6. Installation: A) Assemble all the fixtures. B) Lay everything out where they are to be installed. C) Mount the transformer boxes. D) Lay out the wire. Whether copper wire or a marine-grade tin-coated wire, which are both good choices, make sure they are “sleeved” in any locations where you or your gardener might dig, such as in flower beds. E) Determine how many lights are run off each wire (see above guidelines for wattages), leaving enough room for the potential of adding some in the future. F) Before burying the wiring, do a voltage read on each fixture to make sure all the connections are good. G) Check the direction of each light’s aim at night. You don’t want lights shining in people’s faces. H) Last thing is to bury the wire, 2-6 inches being sufficient.
7. Solar Lights: Most landscape designers avoid using solar lighting for the following reasons: A) They might be cost effective for some small DIY projects, but they just do not do the job. B) They do not provide the bright light that LED and Halogen provide, casting a cold blue light. C) Long lasting, beautifully made fixtures are not really available yet. For now, most professionals choose wired low-voltage LED lighting, because it’s energy-efficient, provides long-lasting fixtures and bulbs, and is easier to install and maintain than halogen lighting.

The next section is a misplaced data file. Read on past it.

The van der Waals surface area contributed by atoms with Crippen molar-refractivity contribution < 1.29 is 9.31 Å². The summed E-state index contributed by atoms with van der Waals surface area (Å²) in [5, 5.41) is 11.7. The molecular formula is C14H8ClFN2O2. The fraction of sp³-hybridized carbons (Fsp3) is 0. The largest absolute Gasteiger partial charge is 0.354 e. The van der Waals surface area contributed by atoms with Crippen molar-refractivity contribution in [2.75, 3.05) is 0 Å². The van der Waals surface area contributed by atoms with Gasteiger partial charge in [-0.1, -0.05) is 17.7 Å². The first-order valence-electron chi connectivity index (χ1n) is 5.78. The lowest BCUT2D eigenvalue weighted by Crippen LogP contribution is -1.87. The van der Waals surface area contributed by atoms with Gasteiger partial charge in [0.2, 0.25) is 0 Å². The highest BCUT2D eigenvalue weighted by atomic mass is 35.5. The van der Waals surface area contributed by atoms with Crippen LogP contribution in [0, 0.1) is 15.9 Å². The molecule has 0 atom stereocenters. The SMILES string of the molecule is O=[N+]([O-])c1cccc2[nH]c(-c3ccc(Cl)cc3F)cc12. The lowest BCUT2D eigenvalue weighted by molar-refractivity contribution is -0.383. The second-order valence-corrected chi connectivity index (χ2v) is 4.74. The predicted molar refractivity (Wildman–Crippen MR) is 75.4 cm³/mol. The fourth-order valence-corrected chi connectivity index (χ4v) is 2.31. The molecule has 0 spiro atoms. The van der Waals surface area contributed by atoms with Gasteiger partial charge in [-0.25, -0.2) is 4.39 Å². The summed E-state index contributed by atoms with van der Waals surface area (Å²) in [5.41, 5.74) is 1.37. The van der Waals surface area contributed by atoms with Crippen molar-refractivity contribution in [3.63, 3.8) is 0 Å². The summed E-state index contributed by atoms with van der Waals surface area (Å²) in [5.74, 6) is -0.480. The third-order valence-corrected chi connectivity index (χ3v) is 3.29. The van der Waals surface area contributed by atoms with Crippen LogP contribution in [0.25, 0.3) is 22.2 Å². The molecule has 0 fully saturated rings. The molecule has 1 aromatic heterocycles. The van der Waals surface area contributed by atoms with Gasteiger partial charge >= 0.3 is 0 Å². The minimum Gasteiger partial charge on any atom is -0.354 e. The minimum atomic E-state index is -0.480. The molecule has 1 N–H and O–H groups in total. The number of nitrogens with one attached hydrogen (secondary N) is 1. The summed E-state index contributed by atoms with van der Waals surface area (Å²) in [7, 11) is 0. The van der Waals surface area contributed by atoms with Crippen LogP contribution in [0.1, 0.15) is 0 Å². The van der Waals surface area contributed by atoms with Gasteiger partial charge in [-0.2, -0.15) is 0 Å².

8. Pool Lighting: In the old days pools usually had only one glaring light at the deep end that beamed through most of the length of a pool for nighttime swimming. Not now! Pools have become “water features” and an integral focal point of a home’s landscaping, hence pool lighting has come a long way. Now it’s all about LED systems that can transform your pool into an “aquatic experience”. There are system options with colors that can be customized and programmed to give off soft glows that change throughout the night. There’s also fibre-optic lighting to create a starry night-like effect. These systems can be installed under the coping or in pipes embedded in the walls. Pool fountains and cascades can be dramatically shown off at night. The idea is to create an enchanting ambience to suit your mood and senses.
9. Motion and light sensors only detect rapid motion changes, and many are combined with burglar alarm systems. You would not rely on a sensor light for anything other than security or safety purposes. When exposed to all the elements, they also require constant inspection to avoid corrosion of the batteries and acid deterioration that would cause them to be completely inoperable.
Lighting your landscape is so often overlooked or not installed to be aesthetically appealing. Whether the look you are going for is sleekly modern, classically traditional, rustic, or Asian, there is no end to how many ways you can play with light and shadow to create all sorts of special effects in your landscape!
By Wendy Rains